by Gregory R. Piché, J.D., Vice Chairman

On Jan. 30, 2017, Sally Quillian Yates was abruptly removed as Acting Attorney General by President Trump after refusing to order the Department of Justice (DOJ) to defend legal challenges to the President’s executive order on immigration. Her removal leaves some question as to the continued viability of the so-called Yates Memo issued under signature as Deputy Attorney General on Sept. 9, 2015, on “Individual Accounting for Corporate Wrongdoing.”

The memo announced a new explicit DOJ policy to hold individual actors accountable for corporate fraud and misconduct, beyond the punishment of the corporate entities. The memo raised serious concerns about the potential for individual exposure of corporate executives and directors, who either knew or should have known about corporate wrongdoing uncovered by the DOJ. The enhanced scrutiny and threat of individual civil or criminal action by the government against executives and directors should underscore the necessity of paying attention to issues related to any interface of the corporation with the government.

The memo announced six steps to strengthen criminal and civil accountability on the part of individuals acting in a corporate enterprise.

1. In order to qualify for leniency or “cooperation credit,” corporations must disclose to the DOJ all relevant facts relating to the individuals responsible for misconduct.

This raises distressing concerns as a practice as to when exactly the level of disclosure reaches the threshold of acceptance by the DOJ. If corporate executives or directors are hung out to dry by the corporation, at what point, if ever, can the corporation feel comfortable about collecting on its “cooperation credit”? Will corporate resources in the future be more likely to be used in defense of its executives and directors rather than to effect a quick out for the corporation itself?

2. Criminal and civil investigations should focus on the individuals from the start of the investigation.

This would seem to be inherent in any investigation, but does represent a shift in emphasis.

3. Criminal and civil attorneys handling corporate investigations should be in routine communication with each other.

The “siloing” of criminal and civil investigations would seem to be a waste of public resources for the government, but corporations under investigation should and will treat any DOJ investigation with the gravity and care appropriate to a criminal investigation, including using constitutional privileges.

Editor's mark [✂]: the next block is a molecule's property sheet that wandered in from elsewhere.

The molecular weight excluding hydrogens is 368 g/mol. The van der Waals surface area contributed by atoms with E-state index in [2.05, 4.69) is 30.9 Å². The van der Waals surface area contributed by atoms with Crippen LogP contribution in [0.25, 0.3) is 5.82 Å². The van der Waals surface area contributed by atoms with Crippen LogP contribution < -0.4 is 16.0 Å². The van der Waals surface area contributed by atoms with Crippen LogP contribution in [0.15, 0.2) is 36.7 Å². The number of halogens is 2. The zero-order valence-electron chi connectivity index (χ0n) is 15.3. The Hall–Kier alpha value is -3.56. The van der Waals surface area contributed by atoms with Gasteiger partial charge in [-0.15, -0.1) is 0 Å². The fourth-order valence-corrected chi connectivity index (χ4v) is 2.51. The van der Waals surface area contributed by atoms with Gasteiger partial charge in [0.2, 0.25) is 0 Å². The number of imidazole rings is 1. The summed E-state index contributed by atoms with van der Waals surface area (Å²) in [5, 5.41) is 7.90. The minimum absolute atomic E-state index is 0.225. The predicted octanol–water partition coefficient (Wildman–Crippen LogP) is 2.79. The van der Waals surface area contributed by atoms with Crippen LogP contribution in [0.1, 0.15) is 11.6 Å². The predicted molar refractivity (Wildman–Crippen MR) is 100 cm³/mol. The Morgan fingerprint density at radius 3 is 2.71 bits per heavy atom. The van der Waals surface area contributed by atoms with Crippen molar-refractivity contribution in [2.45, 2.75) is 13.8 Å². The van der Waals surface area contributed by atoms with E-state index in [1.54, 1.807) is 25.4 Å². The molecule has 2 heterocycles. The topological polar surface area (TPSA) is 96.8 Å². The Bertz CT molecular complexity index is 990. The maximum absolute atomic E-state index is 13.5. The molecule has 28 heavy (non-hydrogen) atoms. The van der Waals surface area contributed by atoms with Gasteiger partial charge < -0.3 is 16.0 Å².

4. Absent extraordinary circumstances or approved DOJ policy, the DOJ will not release culpable individuals from civil or criminal liability when resolving a matter with a corporation.

As a practical matter, the imposition of this step may well reduce the number of settlements which are low-hanging fruit of corporate fraud cases. It’s much easier for the DOJ to coerce financial settlements, if actions against corporate executives and directors are removed from the table.

5. DOJ attorneys should not resolve matters with a corporation without a clear plan to resolve related, individual cases, and memorialize any declinations as to individuals in such cases.

Again, this step, if implemented broadly, will likely retard the settlement record of the DOJ, but would likely wreak havoc in the potential liability of corporate executives and directors.

6. Civil attorneys should consistently focus on individuals as well as the company and evaluate whether to bring suit against an individual on considerations other than the ability to pay.

The thought here is that the pursuit of individuals with limited resources bolsters long-term deterrence. As a practical matter though, money recovery is the scorecard everybody pays attention to. As a practical matter, the DOJ may not have the resources to chase down individuals who can’t pay off significant civil judgments, just for the purpose of deterrence.

Over a year into the penumbra of the Yates Memo, there has in fact not yet been any noticeable upsurge in enforcement actions against individuals. See Savelle, Kristen, “FCPA Criminal Prosecutions After the Yates Memo,” The Wall Street Journal, (October 7, 2016); Meyer, Joan E., “1 Year After Yates Memo: The DOJ’s Yates Lite Approach,” Law 360, N.Y., (October 19, 2016).

Before leaving the DOJ, Sally Yates expressed her confidence that the Yates Memo would continue as a black-letter policy of the DOJ. Given the tenor, texture and background of the new administration at many levels, it’s uncertain if the policy continues to command attention. Policy, like water, tends to seek its own level; the extra enforcement constraints likely will fade under the demands of convenience and other priorities. Cautious oversight and effective management board communication should continue to rule.

Gregorgy R. Piché, J.D., Vice Chairman at Practical Governance Group, offers more than 40 years of experience in healthcare law. In 2010, he founded Singularity Health Law, PLLC, and remains highly active in providing legal counsel and staying involved in state and federal dispute and conflict resolution reform. Reach him at 303-668-4240 or greg@singularitylaw.net.